cost12ism_08 - 8-1 CHAPTER 8 FLEXIBLE BUDGETS OVERHEAD COST...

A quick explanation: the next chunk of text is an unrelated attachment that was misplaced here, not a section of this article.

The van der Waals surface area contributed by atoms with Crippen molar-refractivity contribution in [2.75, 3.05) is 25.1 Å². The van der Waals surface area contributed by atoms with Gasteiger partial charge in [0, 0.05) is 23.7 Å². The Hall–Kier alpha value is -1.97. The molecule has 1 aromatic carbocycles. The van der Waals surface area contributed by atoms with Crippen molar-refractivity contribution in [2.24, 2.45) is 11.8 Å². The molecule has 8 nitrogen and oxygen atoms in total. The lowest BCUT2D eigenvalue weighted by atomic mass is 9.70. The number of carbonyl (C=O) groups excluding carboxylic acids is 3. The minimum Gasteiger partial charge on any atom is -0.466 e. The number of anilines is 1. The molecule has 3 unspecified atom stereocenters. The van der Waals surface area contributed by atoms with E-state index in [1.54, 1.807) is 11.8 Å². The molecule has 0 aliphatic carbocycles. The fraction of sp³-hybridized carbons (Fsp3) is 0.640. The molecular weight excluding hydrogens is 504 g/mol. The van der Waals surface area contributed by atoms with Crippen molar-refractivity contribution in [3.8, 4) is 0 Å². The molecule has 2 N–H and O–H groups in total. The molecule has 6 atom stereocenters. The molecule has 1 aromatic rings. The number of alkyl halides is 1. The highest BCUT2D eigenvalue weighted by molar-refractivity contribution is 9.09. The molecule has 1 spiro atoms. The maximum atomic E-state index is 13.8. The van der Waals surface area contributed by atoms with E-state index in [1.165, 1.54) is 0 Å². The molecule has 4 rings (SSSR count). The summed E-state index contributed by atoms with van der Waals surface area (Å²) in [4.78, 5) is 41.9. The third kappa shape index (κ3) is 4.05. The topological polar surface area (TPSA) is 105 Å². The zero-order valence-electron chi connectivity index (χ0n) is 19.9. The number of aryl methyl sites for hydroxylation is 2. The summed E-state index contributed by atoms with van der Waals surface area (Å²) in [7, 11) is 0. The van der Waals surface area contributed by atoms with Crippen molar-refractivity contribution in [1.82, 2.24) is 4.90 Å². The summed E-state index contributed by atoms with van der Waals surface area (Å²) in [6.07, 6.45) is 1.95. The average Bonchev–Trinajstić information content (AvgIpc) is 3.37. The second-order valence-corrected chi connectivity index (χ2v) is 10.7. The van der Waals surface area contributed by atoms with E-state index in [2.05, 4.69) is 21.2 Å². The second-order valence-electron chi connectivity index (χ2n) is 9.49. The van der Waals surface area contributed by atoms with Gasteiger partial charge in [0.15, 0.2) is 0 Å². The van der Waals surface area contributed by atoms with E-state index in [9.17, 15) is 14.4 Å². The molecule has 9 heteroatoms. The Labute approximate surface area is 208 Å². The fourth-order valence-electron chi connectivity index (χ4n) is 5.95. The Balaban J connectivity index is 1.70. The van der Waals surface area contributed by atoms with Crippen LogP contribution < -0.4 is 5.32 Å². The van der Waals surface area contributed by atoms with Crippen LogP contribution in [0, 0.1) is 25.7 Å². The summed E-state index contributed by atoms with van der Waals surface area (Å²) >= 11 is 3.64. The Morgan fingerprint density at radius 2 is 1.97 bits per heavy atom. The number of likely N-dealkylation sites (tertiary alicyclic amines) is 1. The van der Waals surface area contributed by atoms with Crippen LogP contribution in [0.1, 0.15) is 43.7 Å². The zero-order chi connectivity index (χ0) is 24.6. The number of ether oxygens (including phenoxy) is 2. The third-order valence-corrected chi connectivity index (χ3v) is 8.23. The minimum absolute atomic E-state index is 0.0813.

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8-1 CHAPTER 8 FLEXIBLE BUDGETS, OVERHEAD COST VARIANCES, AND MANAGEMENT CONTROL 8-1 Effective planning of variable overhead costs involves: 1.Planning to undertake only those variable overhead activities that add value for customers using the product or service, and 2.Planning to use the drivers of costs in those activities in the most efficient way. 8-2At the start of an accounting period, a larger percentage of fixed overhead costs are locked-in than is the case with variable overhead costs. When planning fixed overhead costs, a company must choose the appropriate level of capacity or investment that will benefit the company over a long time. This is a strategic decision. 8-3The key differences are how direct costs are traced to a cost object and how indirect costs are allocated to a cost object: Actual Costing Standard Costing Direct costs Actual prices × Actual inputs used Standard prices × Standard inputs allowed for actual output Indirect costs Actual indirect rate × Actual inputs used Standard indirect cost-allocation rate × Standard quantity of cost-allocation base allowed for actual output 8-4 Steps in developing a budgeted variable-overhead cost rate are: 1. Choose the period to be used for the budget, 2. Select the cost-allocation bases to use in allocating variable overhead costs to the output produced, 3.Identify the variable overhead costs associated with each cost-allocation base, and 4.Compute the rate per unit of each cost-allocation base used to allocate variable overhead costs to output produced. 8-5Two factors affecting the spending variance for variable manufacturing overhead are: a. Price changes of individual inputs (such as energy and indirect materials) included in variable overhead relative to budgeted prices. b. Percentage change in the actual quantity used of individual items included in variable overhead cost pool, relative to the percentage change in the quantity of the cost driver of the variable overhead cost pool. 8-6 Possible reasons for a favorable variable-overhead efficiency variance are: Workers more skillful in using machines than budgeted, Production scheduler was able to schedule jobs better than budgeted, resulting in lower-than-budgeted machine-hours, Machines operated with fewer slowdowns than budgeted, and Machine time standards were overly lenient.
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